As is well known, nothing happened with Kylian Mbappé, but who knows, maybe at Real Madrid late at night you could already see the generation after next rehearsing the interaction.

In any case, the offspring from the Kroos and Modric houses not only looked lively, but also seemed to get along very well when the fathers meandered through the interview zone of the Stade de France shortly after two in the morning.

Christian Kamp

sports editor.

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It's a good family tradition for Toni Kroos, and later on in the album you'll be happy to see how the trophies keep getting bigger and bigger.

The fact that he did not give his fifth Champions League triumph a special place because it was won under special sporting circumstances also went well with the image of Kroos as a model father.

But because for the first time "my little one was there", as he said, "he has never won a Champions League trophy, now he has one too, now it's complete."

However, one could have come to a different impression beforehand.

For example, when you saw how after the final whistle Kroos still had the strength for a last attack, pulled colleague David Alaba to the ground and rolled around with him as if the French national stadium was just a big playground.

Or, quite differently, when Kroos was asked for an interview by German television shortly afterwards, listened to two questions from ZDF man Nils Kaben, and then first rounded them up and then left them alone because the undertone of the questions seemed too negative to him.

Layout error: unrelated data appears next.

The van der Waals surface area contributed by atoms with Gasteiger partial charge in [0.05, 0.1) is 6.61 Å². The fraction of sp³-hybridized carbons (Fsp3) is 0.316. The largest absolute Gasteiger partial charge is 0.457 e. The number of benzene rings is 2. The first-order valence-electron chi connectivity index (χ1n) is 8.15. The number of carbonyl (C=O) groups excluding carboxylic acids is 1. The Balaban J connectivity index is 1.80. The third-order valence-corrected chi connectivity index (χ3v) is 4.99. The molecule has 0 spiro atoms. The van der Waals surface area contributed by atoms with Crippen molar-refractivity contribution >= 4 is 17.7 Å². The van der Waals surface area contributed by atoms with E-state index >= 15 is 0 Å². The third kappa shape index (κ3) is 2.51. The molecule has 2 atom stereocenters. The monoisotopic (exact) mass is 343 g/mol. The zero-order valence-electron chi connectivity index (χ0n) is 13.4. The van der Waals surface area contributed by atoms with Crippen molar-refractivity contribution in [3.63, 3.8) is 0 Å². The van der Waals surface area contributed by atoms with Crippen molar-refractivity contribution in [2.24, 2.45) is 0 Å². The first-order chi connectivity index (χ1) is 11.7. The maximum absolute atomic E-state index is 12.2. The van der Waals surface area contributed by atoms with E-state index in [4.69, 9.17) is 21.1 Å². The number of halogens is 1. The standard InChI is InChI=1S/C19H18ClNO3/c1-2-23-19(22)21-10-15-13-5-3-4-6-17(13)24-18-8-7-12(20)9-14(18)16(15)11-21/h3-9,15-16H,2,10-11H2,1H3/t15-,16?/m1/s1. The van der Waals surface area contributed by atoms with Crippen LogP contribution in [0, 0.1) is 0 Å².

Kroos came across as a bit of a stubborn kid – or at least someone who just felt like they had achieved something pretty big and, again, didn't get the proper recognition for it.

After such a win, his fifth in the Champions League as I said, he "expected more positive questions," he said later.

"Lots of weird stuff"

Kroos, a key factor on the night with his resistance to pressure, wasn't the only Madrilenian to lose something after the 1-0 win over Liverpool.

Thibaut Courtois also expressed his displeasure.

The Belgian goalkeeper was deeply annoyed that an English magazine didn't list him among the top ten in his field, that he didn't get enough respect on the island at all, even though he had won the championship there twice, with Chelsea - and that "lots of funny stuff" came from England immediately before the final.

In this respect, he was allowed to leave Paris with the satisfaction of sneaking into Liverpool nightmares as a shadow man and growing a little bit there – until Mo Salah no longer saw a goal at all, only goalkeepers.

It was Courtois' first-half exploits against Sadio Mané and then a private duel with Salah after the break that ensured Vinicius Junior's 59th-minute goal was the only one of the evening.

The fact that strictly speaking it was the only shot on the Liverpool goal, apart from Karim Benzema's goal disallowed for offside shortly before the break, ruined the evening and mood for Jürgen Klopp (see text on the following page).

But it wasn't the only and not the most important reason that someone else told the big story of this finale.

A tale of power, magic and maybe metaphysics, whose threads Carlo Ancelotti had already laid in the days before and which he picked up again on the evening of his triumph.

From the fact that it was also a personal one, Ancelotti was the first coach ever to win the pot four times, so he didn't make a big deal.

Because for Ancelotti there is one thing that is much bigger: Real Madrid.

"With Real," he said, "it's easier to win the Champions League than with other teams." Because the history of the club plays along and gives the players strength and confidence: the spirit that comes from the shirt.

Real have been in the final eight times since the most important European competition has been known as the Champions League, and the name Real Madrid has been engraved on the trophy eight times.

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